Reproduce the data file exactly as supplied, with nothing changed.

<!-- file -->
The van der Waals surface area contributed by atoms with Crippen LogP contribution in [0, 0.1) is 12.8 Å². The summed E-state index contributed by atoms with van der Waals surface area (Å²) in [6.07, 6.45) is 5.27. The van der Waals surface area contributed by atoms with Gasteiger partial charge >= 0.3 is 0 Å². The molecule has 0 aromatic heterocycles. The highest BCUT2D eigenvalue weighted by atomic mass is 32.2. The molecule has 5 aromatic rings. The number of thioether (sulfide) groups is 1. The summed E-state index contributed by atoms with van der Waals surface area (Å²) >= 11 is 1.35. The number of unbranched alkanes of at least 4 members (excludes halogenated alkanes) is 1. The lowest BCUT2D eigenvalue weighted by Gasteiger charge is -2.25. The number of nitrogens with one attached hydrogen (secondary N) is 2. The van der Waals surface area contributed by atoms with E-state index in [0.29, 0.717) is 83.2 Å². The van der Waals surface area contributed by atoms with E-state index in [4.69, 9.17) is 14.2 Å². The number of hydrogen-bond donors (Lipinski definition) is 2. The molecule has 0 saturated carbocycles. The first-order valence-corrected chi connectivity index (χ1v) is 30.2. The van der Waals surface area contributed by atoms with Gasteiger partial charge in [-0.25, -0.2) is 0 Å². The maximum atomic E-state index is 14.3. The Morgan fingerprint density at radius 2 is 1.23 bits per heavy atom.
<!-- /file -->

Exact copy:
The van der Waals surface area contributed by atoms with Crippen LogP contribution in [0, 0.1) is 12.8 Å². The summed E-state index contributed by atoms with van der Waals surface area (Å²) in [6.07, 6.45) is 5.27. The van der Waals surface area contributed by atoms with Gasteiger partial charge >= 0.3 is 0 Å². The molecule has 0 aromatic heterocycles. The highest BCUT2D eigenvalue weighted by atomic mass is 32.2. The molecule has 5 aromatic rings. The number of thioether (sulfide) groups is 1. The summed E-state index contributed by atoms with van der Waals surface area (Å²) >= 11 is 1.35. The number of unbranched alkanes of at least 4 members (excludes halogenated alkanes) is 1. The lowest BCUT2D eigenvalue weighted by Gasteiger charge is -2.25. The number of nitrogens with one attached hydrogen (secondary N) is 2. The van der Waals surface area contributed by atoms with E-state index in [0.29, 0.717) is 83.2 Å². The van der Waals surface area contributed by atoms with E-state index in [4.69, 9.17) is 14.2 Å². The number of hydrogen-bond donors (Lipinski definition) is 2. The molecule has 0 saturated carbocycles. The first-order valence-corrected chi connectivity index (χ1v) is 30.2. The van der Waals surface area contributed by atoms with Gasteiger partial charge in [-0.25, -0.2) is 0 Å². The maximum atomic E-state index is 14.3. The Morgan fingerprint density at radius 2 is 1.23 bits per heavy atom.